Defra cracks down on corrupt litter police

For several years, the Manifesto Club has campaigned against the practice of private companies being paid on commission to issue fines on behalf of public authorities. Normally, the arrangement is that the company receives 50-100% of the fines income. Unsurprisingly, private litter wardens have engaged in corrupt practices, including fining people for non-offences or trivial acts, fining people for litter dropped by accident, and tailing or following people.

Our report ‘The Corruption of Punishment‘ – in association with Panorama – found that fines by the private litter police had topped 140,000 a year. Still worse, private companies were moving into the policing of new areas, including fining for anti-social behaviour and for the violation of Public Spaces Protection Orders.

Citizen groups have sprung up across the country to oppose private companies operating in their area. In North Wales, a Facebook campaign group North Wales Against Kingdom Security has nearly 10,000 members, holding regular rallies and coordinating public protest and opposition.

Now, Defra has responded and reviewed the guidance governing litter and enforcement. The draft guidance has been out for consultation; the final published guidance is expected soon.

The draft guidance includes a number of important changes, which will do something to limit the current practices of private litter wardens. These changes include:

1. Enforcement should not be used as a means for raising revenue.

in no circumstances should enforcement be considered a means to raise revenue. Any perception that enforcement activity is being used intentionally to generate income is likely to undermine the legitimacy of the enforcement regime in the eyes of the local community, which in turn may diminish the deterrent effect.

2. Littering fines should not be issued for accidental littering; and the person should first be given a chance to pick up the litter.

In order to maintain public trust in the legitimacy of enforcement action against littering, fixed penalties for littering should only be issued where there is evidence of an intent to drop litter. It is not in the public interest to issue a fixed penalty notice where there is not clear evidence that the individual intended to cause litter. Alleged offenders should also be given the chance to pick up the litter before a fixed penalty is issued, and they should be warned that a penalty will be issued if they refuse to do so.

3. The local authority, and not the private company, should consider appeals against fines.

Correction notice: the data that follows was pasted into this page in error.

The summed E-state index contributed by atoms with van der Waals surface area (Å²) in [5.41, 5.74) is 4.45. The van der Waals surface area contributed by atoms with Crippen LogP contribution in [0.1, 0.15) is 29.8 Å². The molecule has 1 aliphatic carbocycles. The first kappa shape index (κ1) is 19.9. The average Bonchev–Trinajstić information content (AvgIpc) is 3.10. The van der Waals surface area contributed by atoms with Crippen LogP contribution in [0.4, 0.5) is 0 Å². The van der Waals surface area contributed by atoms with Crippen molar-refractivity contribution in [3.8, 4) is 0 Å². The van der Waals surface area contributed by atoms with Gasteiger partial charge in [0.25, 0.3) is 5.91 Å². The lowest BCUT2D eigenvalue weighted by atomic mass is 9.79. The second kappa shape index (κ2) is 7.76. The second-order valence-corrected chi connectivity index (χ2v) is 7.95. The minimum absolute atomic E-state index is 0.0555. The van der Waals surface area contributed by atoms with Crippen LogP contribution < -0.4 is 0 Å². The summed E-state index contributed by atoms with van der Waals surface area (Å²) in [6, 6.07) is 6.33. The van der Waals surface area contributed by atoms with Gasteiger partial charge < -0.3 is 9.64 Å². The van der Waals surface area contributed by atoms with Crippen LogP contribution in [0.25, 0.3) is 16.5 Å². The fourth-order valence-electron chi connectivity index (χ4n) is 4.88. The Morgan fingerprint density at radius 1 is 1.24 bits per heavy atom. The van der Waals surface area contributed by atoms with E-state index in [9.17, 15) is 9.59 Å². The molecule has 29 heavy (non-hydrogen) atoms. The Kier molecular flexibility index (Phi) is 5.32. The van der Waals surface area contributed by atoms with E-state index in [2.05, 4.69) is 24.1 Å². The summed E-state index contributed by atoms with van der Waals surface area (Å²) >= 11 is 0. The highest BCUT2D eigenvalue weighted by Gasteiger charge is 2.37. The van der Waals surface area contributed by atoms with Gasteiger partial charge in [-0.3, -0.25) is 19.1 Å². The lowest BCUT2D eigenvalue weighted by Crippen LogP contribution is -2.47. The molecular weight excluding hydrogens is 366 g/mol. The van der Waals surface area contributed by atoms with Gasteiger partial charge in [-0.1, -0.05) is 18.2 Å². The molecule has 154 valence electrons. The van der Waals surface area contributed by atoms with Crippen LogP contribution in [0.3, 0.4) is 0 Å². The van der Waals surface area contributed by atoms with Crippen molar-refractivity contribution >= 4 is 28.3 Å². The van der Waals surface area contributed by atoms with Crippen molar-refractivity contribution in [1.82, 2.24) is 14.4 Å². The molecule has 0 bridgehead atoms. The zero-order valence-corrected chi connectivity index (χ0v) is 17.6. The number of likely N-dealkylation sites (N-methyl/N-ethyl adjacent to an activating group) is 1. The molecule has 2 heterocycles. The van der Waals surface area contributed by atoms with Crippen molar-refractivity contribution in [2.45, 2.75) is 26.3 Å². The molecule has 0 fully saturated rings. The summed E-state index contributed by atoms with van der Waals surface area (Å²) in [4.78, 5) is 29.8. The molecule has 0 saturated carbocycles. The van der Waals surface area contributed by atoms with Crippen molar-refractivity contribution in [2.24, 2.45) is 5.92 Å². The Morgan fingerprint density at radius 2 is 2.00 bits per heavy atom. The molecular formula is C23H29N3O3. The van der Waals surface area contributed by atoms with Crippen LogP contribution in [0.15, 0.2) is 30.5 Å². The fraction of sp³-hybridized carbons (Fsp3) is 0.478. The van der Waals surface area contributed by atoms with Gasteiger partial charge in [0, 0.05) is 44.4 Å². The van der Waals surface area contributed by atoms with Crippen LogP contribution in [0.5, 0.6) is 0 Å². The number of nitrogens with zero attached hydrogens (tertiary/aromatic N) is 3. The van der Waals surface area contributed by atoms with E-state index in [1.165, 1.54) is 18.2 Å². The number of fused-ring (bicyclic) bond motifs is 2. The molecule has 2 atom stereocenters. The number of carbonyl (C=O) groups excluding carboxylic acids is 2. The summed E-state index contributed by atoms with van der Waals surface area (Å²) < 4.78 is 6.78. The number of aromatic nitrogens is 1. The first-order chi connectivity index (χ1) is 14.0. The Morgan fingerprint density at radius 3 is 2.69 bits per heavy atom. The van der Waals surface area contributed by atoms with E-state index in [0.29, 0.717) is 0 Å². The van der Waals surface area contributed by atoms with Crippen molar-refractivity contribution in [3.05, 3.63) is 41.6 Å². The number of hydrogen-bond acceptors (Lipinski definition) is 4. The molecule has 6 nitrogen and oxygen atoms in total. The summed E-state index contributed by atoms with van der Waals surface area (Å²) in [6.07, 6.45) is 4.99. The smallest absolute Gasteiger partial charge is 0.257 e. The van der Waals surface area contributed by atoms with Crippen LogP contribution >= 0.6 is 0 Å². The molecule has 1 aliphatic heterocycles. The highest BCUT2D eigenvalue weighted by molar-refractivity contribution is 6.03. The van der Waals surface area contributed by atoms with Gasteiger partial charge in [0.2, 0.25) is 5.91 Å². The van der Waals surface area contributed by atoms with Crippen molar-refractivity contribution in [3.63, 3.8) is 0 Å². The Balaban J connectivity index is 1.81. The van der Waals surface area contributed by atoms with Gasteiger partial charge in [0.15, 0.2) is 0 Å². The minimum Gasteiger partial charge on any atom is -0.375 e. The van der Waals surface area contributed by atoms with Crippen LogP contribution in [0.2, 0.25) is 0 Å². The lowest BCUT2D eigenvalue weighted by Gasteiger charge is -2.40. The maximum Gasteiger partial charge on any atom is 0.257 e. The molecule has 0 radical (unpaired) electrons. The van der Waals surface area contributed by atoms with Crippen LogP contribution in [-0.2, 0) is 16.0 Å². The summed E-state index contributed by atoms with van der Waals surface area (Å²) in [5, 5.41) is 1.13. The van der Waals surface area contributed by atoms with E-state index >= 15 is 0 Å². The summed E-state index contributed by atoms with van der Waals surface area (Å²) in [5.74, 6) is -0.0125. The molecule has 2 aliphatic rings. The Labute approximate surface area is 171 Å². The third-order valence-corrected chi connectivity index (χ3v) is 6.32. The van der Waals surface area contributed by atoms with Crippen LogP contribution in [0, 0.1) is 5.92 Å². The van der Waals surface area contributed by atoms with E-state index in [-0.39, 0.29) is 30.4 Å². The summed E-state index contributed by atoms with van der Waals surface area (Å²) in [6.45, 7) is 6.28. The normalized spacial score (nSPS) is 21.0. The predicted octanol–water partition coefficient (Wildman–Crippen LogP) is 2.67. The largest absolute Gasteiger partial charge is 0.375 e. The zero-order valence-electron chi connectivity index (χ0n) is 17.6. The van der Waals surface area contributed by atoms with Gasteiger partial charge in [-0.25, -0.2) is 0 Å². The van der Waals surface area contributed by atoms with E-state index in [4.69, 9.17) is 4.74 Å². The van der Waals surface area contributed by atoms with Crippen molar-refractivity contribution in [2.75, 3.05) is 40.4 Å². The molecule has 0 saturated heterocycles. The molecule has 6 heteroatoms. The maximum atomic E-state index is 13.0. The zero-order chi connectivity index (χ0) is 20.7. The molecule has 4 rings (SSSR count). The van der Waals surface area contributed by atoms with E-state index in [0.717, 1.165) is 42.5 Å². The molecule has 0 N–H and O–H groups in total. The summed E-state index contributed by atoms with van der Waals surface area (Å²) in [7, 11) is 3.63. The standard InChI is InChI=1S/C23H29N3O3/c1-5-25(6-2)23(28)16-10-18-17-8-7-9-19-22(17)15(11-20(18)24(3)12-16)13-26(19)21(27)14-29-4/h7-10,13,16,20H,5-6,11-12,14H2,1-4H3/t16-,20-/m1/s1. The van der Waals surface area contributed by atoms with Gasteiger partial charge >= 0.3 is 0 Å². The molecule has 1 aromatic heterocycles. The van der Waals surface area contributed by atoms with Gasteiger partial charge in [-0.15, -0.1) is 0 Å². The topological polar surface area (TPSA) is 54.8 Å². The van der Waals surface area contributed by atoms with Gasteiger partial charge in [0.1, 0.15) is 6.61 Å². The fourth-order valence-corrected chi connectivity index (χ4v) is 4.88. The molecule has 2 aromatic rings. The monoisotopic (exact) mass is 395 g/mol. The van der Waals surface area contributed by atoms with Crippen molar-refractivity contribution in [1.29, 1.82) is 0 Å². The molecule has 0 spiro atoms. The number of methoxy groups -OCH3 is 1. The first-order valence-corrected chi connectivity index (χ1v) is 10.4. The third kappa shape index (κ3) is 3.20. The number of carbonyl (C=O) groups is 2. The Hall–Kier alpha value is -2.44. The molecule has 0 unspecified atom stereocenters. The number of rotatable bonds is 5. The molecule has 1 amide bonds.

Enforcement authorities remain responsible for the whole enforcement process, whether they contract out part of it or not, and should provide a sufficient number of suitably trained and authorised officers to consider representations on their merits in a timely and professional manner. Enforcement authorities should not contract out the consideration of representations or challenges against penalties…. Enforcement authorities should make sure that their processes for handling representations, challenges, and appeals are efficient, effective and impartial.

4. Local authorities are encouraged to offer an ‘informal challenge process’, with the grounds for appeals laid out clearly and published. There should be no penalty (e.g. loss of early payment reductions) associated with appealing a fine.

5. Local authorities are encouraged to publish data on their issuing of fixed penalty notices. It also requires local authorities to publish the details of any contracts with private companies:

Where external contractors are used, the full text of such contracts/legal agreements, should be placed in the public domain by the council – to provide additional scrutiny and reassurance that such contracts are not being used as a revenue raiser.

6. Private companies should not offer incentives for their staff to issue a greater number of penalties.

Performance management of enforcement staff, including rewards or penalties, should never be based on the volume of penalties issue, nor on a fixed amount of revenue to be raised….Where external contractors are used, private firms should not be able to receive greater revenue or profits just from increasing the volume of penalties, since this runs contrary to the overall aim of reducing the number of offences committed.

All in all, these changes represent important guidance measures to limit some of the more abusive practices by private companies. However, this is only guidance, and not law: therefore, it will not actually be illegal for councils to sign fining-for-profit contracts with private companies. Yet is is a strong signal to local authorities that such practices are fundamentally unjust and against the public interest. This guidance will be very useful for campaigning against particular council contracts, and also for individuals who wish to appeal their fines. For it really to count, however, these practices should be made illegal – and we, along with citizen groups opposed to private companies in their area, will be calling for this in the months and years ahead.